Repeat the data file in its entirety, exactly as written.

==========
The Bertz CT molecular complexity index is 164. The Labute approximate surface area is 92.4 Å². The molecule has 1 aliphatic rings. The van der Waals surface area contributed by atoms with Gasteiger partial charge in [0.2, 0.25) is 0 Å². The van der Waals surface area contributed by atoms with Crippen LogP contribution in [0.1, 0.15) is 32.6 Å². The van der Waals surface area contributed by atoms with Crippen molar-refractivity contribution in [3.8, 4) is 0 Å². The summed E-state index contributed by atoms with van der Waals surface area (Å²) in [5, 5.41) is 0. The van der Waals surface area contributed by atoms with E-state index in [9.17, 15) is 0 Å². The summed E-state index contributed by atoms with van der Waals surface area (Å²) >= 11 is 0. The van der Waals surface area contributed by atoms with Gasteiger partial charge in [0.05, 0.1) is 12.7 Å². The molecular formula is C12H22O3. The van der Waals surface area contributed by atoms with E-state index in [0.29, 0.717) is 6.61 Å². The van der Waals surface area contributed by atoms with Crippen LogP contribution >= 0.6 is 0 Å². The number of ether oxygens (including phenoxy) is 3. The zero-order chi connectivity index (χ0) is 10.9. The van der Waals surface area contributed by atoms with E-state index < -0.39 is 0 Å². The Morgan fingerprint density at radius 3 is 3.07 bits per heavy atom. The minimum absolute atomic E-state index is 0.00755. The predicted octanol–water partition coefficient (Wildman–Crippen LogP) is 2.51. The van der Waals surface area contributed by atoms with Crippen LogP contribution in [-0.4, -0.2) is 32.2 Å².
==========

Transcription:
The Bertz CT molecular complexity index is 164. The Labute approximate surface area is 92.4 Å². The molecule has 1 aliphatic rings. The van der Waals surface area contributed by atoms with Gasteiger partial charge in [0.2, 0.25) is 0 Å². The van der Waals surface area contributed by atoms with Crippen LogP contribution in [0.1, 0.15) is 32.6 Å². The van der Waals surface area contributed by atoms with Crippen molar-refractivity contribution in [3.8, 4) is 0 Å². The summed E-state index contributed by atoms with van der Waals surface area (Å²) in [5, 5.41) is 0. The van der Waals surface area contributed by atoms with E-state index in [9.17, 15) is 0 Å². The summed E-state index contributed by atoms with van der Waals surface area (Å²) >= 11 is 0. The van der Waals surface area contributed by atoms with Gasteiger partial charge in [0.05, 0.1) is 12.7 Å². The molecular formula is C12H22O3. The van der Waals surface area contributed by atoms with E-state index in [0.29, 0.717) is 6.61 Å². The van der Waals surface area contributed by atoms with Crippen LogP contribution >= 0.6 is 0 Å². The number of ether oxygens (including phenoxy) is 3. The zero-order chi connectivity index (χ0) is 10.9. The van der Waals surface area contributed by atoms with E-state index < -0.39 is 0 Å². The Morgan fingerprint density at radius 3 is 3.07 bits per heavy atom. The minimum absolute atomic E-state index is 0.00755. The predicted octanol–water partition coefficient (Wildman–Crippen LogP) is 2.51. The van der Waals surface area contributed by atoms with Crippen LogP contribution in [-0.4, -0.2) is 32.2 Å².